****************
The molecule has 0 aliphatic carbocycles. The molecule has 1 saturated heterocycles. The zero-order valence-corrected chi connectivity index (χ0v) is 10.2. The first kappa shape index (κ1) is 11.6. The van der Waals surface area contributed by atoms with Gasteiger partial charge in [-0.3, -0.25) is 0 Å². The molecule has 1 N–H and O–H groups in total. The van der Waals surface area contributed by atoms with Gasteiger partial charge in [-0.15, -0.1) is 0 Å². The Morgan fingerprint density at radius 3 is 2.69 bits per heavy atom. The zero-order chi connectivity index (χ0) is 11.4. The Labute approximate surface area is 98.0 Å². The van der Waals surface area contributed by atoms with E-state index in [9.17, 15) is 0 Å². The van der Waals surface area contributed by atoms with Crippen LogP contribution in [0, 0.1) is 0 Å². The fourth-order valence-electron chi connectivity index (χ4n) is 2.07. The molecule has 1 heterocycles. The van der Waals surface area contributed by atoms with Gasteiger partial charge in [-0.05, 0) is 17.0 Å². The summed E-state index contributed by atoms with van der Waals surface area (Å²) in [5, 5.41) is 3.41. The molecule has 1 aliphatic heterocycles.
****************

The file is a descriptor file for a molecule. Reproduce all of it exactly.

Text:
The molecule has 0 aliphatic carbocycles. The molecule has 1 saturated heterocycles. The zero-order valence-corrected chi connectivity index (χ0v) is 10.2. The first kappa shape index (κ1) is 11.6. The van der Waals surface area contributed by atoms with Gasteiger partial charge in [-0.3, -0.25) is 0 Å². The molecule has 1 N–H and O–H groups in total. The van der Waals surface area contributed by atoms with Gasteiger partial charge in [-0.15, -0.1) is 0 Å². The Morgan fingerprint density at radius 3 is 2.69 bits per heavy atom. The zero-order chi connectivity index (χ0) is 11.4. The Labute approximate surface area is 98.0 Å². The van der Waals surface area contributed by atoms with E-state index in [9.17, 15) is 0 Å². The van der Waals surface area contributed by atoms with Crippen LogP contribution in [0, 0.1) is 0 Å². The fourth-order valence-electron chi connectivity index (χ4n) is 2.07. The molecule has 1 heterocycles. The van der Waals surface area contributed by atoms with Gasteiger partial charge in [-0.05, 0) is 17.0 Å². The summed E-state index contributed by atoms with van der Waals surface area (Å²) in [5, 5.41) is 3.41. The molecule has 1 aliphatic heterocycles.